Friday, March 31, 2006

The Mandarin Chinese Craze

Two weeks ago, I was talking to Ken Carroll of about an article in Wired magazine titled “The Mandarin Offensive”.

Today I saw this video from CNN about the Mandarin Chinese craze in United States.

(Quicktime 9.19 MB or CNN Video)

International investment guru Jim Rogers, who has a Chinese nanny for his own daughter, says: “China is the next greatest country in the world, whether we like it or not, and the best skill I can give her is the absolute fluency in Chinese.”

"A Chinese nanny with advanced education, who speaks both English and Mandarin Chinese, can make between $60,000 to $100,000 a year. But top Manhattan agencies say they fill only a fraction of requests. It is hard to convince qualified Chinese this is a job worth doing."

Too bad I don't have the patience to deal with children.


  1. No patience, eh? I fear for your offspring.

    And, although I am a fan of the rise of China, and hopefully a place for myself as a senior official in the new dynasty, I recall stories about people doing this kind of thing to their kids with Japanese in the 80's, when everyone thought Japan was going to economically rule the world.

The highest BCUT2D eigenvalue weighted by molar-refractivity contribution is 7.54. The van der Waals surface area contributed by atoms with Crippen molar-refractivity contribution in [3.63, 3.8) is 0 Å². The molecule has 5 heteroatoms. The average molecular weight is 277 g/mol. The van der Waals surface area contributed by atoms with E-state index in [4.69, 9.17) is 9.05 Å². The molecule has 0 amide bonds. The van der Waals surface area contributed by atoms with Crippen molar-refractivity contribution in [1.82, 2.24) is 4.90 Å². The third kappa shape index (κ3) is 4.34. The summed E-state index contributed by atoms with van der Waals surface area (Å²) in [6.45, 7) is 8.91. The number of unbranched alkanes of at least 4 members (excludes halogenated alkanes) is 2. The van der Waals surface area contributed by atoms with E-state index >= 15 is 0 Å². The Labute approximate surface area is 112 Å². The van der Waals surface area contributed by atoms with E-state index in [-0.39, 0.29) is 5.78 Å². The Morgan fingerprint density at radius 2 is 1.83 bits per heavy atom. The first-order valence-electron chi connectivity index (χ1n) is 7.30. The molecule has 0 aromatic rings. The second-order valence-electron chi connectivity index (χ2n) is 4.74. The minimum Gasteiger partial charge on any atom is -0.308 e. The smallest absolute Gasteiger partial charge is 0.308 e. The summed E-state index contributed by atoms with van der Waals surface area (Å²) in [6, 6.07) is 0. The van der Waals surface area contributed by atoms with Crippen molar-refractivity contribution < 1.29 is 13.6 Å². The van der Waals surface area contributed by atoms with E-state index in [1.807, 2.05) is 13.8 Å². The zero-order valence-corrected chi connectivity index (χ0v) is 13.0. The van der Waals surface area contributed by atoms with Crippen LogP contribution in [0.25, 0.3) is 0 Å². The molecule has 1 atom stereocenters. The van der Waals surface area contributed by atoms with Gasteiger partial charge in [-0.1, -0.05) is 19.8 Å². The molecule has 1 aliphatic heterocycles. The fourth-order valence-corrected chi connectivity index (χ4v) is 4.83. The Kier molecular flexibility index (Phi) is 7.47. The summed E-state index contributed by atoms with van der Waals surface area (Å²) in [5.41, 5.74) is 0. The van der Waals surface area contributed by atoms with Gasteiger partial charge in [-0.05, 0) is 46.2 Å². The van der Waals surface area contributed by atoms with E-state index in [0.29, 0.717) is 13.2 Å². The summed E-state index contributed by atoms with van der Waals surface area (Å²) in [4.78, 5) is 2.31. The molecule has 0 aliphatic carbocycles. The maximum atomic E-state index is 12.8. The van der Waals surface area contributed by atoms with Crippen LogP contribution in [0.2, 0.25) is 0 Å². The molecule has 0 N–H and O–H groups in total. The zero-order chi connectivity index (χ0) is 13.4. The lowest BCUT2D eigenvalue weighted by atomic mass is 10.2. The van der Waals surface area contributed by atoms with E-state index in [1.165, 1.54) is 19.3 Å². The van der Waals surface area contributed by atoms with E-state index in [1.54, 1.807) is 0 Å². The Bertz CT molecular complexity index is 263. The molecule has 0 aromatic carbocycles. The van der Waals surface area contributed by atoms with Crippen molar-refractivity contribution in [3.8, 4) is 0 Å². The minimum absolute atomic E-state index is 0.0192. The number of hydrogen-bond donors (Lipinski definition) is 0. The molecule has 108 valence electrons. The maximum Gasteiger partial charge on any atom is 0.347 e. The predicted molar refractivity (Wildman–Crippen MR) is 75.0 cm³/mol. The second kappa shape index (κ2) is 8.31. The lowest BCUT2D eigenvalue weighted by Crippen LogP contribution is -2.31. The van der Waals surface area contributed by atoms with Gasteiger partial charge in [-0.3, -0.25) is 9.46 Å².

2. Granted I am out here in the sticks, but is this really true or is this a spoof, cause it sounds like a spoof to me?

    China Law

  3. China Law,

    Watch the video clip and read the article in Wired magazine.

  4. It's like me growing up in Hong Kong in the 80s. Parents paid tons of money to have their kids learn English. 10 or 20 years later, half of the people in Hong Kong still can't speak English fluently. And now, Hong Kong people are also taking about getting the kids to speak Mandarin (which makes more sense, considering where Hong Kong is located).

    Rich parents would never end their quest to get their kids from learning way too many things.

    -- Angela

  5. What does qualified mean? I'm sure there are near-millions of generic 'teachers' in China that would jump at the chance...

  6. Welcome to learn Mandarin Chinese on My blog.

  7. As a TA for a Beginning Chinese class, I found this article super interesting. The class is still not as popular as say Spanish, but even in the two years I've been here the program has expanded considerably.

    Still, all considering, maybe I should just become a nanny.

  8. Find this nice website to learn chinese :

    40 free online lessons with audio!

  9. Hello,
    Here's a list of News articles about the rise of the Chinese language.
    I would like also to share some useful resources to learn Chinese :
    - Chinese-English dictionary : An easy-to-use dictionary with over 34,000 entries. It can be searched by Chinese characters, Pinyin, or English. Audio pronunciation is available.
    - Learn Chinese : Free Mandarin Chinese lessons. Each of the 15 units contain easy to understand dialogues, usage notes and a practice page.

    Good luck. :-)